Date of Award

5-2015

Degree Name

Master of Arts (MA)

Department

Communication and Rhetorical Studies

Advisor(s)

Erin Rand

Keywords

National Narrative, Olympics, Public Memory

Subject Categories

Communication

Abstract

This thesis examines the construction and effects of the XXVII Olympic Games’ opening ceremony as a national narrative, scripted by and for the state. The performance’s chronological structure and staging of its characters have profound effects on how Australian bodies are read and remembered as citizens. The ceremony’s narrative features a distorted retelling of colonial history that produces enormous consequences in how Indigenous and non-Indigenous, male and female actors are presented. An analysis of these characters reveals how the national narrative comes to function as a piece of political propaganda that perpetuates idealized forms of citizenship within a hegemonic patriarchal society.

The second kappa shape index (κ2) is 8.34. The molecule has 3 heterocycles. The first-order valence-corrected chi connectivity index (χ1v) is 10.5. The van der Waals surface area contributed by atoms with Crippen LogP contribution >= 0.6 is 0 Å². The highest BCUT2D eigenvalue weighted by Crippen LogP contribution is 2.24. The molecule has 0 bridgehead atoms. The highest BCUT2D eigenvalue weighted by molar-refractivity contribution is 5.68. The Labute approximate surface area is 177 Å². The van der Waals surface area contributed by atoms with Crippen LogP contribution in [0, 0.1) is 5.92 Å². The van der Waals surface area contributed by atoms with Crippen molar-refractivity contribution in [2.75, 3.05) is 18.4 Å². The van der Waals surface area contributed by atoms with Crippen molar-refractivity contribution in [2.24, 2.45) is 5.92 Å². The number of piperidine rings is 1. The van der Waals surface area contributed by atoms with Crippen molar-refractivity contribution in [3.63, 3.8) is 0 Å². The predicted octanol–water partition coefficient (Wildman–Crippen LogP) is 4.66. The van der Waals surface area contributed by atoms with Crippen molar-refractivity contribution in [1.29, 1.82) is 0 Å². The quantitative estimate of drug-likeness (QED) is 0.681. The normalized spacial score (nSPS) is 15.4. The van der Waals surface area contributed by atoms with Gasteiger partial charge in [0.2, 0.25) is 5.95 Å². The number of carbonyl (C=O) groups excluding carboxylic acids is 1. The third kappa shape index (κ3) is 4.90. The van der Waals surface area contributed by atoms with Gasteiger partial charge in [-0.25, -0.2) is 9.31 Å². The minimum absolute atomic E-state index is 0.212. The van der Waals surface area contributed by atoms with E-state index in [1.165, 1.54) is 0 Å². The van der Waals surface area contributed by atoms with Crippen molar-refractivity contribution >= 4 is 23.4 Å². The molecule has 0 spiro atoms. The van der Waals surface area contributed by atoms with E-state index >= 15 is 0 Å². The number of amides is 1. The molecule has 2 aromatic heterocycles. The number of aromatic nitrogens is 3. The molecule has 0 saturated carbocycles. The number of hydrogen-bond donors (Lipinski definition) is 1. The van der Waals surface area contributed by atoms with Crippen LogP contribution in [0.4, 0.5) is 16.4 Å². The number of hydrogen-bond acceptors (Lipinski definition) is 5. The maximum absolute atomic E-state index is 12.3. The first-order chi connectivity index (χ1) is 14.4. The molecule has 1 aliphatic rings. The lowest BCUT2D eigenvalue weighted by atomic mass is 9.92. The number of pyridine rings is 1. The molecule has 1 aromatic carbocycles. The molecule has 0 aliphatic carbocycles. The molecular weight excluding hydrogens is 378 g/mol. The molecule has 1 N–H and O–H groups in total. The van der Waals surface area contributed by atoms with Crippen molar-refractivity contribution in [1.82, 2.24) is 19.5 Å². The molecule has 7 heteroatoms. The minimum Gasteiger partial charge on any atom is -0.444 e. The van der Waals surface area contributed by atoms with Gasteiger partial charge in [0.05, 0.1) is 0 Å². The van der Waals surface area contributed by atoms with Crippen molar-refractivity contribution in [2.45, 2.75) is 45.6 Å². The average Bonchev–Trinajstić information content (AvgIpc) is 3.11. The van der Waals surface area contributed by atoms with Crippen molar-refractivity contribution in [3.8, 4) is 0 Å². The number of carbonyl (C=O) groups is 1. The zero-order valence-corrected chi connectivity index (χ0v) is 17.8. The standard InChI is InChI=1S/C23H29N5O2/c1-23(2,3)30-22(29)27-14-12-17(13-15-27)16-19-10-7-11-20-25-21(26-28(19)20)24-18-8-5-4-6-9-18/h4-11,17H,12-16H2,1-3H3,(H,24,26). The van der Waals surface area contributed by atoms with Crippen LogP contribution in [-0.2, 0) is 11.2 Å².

Access

Open Access

Included in

Communication Commons

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